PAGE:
GRAVITATIONAL ACCELERATION AT TAS
NAME ____________________________ PARTNER ________________________ DATE _______
To measure the acceleration of gravity at TAS with the use of a Traditional Taiwanese Toy (Jien-Tze) and a variety of other materials and measurement apparatus.
Assorted Jien-Tze, Pendulum bob, thread, air track with accessories, free fall apparatus, other materials chosen by students.
METHOD 1a - 'g' from a Jien-Tze a Traditional Taiwanese Toy dropped from the balcony
Drop a Jien-Tze from the balcony measure t, s; use g = 2s/t2 to find g.
METHOD 1b - 'g' from a rock dropped from the balcony
Drop a ball or rock from the balcony measure t, s; use g = 2s/t2 to find g.
METHOD 2 - 'g' from a Pendulum
You can easily measure the acceleration due to gravity using a pendulum. The period of a swing depends on g. The time T it takes for a round-trip swing is,
In this formula L is the length of the pendulum to the center of the swinging mass. If you measure L with a ruler and T with a clock, you should be able to solve for g. You may learn in a later physics course how to derive the formula. Scientists often use formulas they have not derived themselves, as long as they are confident of their validity.
The formula is derived for a pendulum with all the mass concentrated in the weight at the bottom, called the bob. Hence the best pendulum to use is one whose bob is a metal sphere hung by a fine thread. In this case you can be sure that almost all the mass is in the bob. Your suspension thread can be any convenient length. Set up the pendulum and measure the pendulum's length, L, the distance from the point of suspension to the CENTER of the bob. Set the pendulum swinging with small swings. The formula doesn't work well for large swings, as you can test for yourself later. Time at least 20 complete round trips. By timing many round trips instead of just one you make the error in starting and stopping the clock a smaller fraction of the total time being measured. (When you divide by 20 to get the time for a single round trip, the error in the calculated value for one will be only 1/20 as large as if you had measured only one.) Divide the total time by the number of swings to find the period T of one swing. Repeat the measurement at least once with a different length. Finally, solve the formula for g, then substitute your measured quantities into the formula.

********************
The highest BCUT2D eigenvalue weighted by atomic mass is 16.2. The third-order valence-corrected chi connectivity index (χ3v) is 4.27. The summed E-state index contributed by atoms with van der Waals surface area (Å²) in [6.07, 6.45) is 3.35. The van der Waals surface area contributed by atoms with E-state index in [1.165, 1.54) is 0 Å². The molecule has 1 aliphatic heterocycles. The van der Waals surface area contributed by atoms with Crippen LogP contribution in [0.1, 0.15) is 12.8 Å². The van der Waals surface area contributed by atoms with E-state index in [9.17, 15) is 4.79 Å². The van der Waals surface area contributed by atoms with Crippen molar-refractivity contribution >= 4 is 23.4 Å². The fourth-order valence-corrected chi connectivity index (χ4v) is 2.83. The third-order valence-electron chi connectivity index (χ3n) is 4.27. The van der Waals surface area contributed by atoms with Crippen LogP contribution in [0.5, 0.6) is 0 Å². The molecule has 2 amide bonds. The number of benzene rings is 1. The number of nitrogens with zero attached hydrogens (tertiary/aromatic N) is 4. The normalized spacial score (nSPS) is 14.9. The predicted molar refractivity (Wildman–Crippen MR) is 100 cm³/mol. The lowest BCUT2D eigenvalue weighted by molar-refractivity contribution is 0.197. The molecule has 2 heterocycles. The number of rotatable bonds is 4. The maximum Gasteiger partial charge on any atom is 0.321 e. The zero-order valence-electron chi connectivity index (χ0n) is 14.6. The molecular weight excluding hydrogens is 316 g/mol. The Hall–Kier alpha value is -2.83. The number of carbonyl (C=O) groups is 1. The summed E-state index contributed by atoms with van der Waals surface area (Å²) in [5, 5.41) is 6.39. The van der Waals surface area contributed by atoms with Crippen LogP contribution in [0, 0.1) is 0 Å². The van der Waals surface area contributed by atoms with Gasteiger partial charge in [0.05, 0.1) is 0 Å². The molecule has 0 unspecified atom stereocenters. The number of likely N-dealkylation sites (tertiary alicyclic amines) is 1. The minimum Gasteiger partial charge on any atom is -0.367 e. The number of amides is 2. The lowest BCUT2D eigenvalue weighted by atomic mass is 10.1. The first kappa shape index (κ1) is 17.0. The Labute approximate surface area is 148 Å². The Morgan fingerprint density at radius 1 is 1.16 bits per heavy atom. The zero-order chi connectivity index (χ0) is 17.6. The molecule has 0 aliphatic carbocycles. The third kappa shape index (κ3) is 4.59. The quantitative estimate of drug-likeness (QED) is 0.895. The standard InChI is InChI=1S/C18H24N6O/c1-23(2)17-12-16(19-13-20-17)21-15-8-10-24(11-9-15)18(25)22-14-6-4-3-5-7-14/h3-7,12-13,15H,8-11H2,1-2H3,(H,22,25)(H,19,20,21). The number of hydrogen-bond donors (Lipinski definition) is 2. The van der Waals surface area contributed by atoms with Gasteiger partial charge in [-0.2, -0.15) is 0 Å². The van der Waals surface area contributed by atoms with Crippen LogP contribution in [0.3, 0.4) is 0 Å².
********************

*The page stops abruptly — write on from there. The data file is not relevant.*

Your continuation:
METHOD 3 - 'g' from a car on incline
Find the acceleration of a glider on an inclined air track. Measure t, the time to travel a distance, s. Then calculate the acceleration, a, by using the equations a = 2s/t2. Note that a is the component of vector g parallel to the plane so that a = g sin q . Solve the equations for g and calculate g from your data. It is almost impossible to release the glider with your fingers without giving it a slight push or pull. Therefore, hold it with a ruler or pencil and release it by quickly moving the pencil away from it down the inclined plane. The most difficult measurement to make accurately in this part is the angle; think of a way to do it that is better than using a protractor. It is important that you release the car so that it trips the first timer at the instant it begins to move; do you know why? Draw a diagram and describe how your method is most accurate
METHOD 4 - 'g' from the Free Fall Apparatus
Determine g from the dots. Use every dot and be careful to include the effects of any missing dots. You can find "v" for each pair of dots using the definition:
Record the data on the tape. Fasten the tape to your report. Use Excel to plot a graph of v as a function of t; put in a trendline with its equation, use the slope to find g. Note that you cannot use g = 2s / t2 because the speed at the first dot is not zero.
METHOD 5 - 'g' from the Pasco digital free-fall apparatus
Place the metal ball in the digital falling ball apparatus and tighten the small screw so it stays in place. Set the stop switch on the floor directly under the ball. Measure the distance from the bottom of the ball to the stop switch. Loosen the screw so the ball falls. Record the fall time. Repeat the procedure several times for different distances; record all data. Use the average to estimate "g".
METHOD 6 - 'g' your way
Do a little research. Come up with your own method of determining g. (Use the computer; try the photogate timers, use a stroboscope and take a picture, use a video camera, use motion detectors, use a digital camera.)
ANALYSIS / CONCLUSIONS
Compare the methods for accuracy and precision. To do this you will need to compare results with several other students. Determine which method is consistently accurate. Explain why this method is both accurate and precise.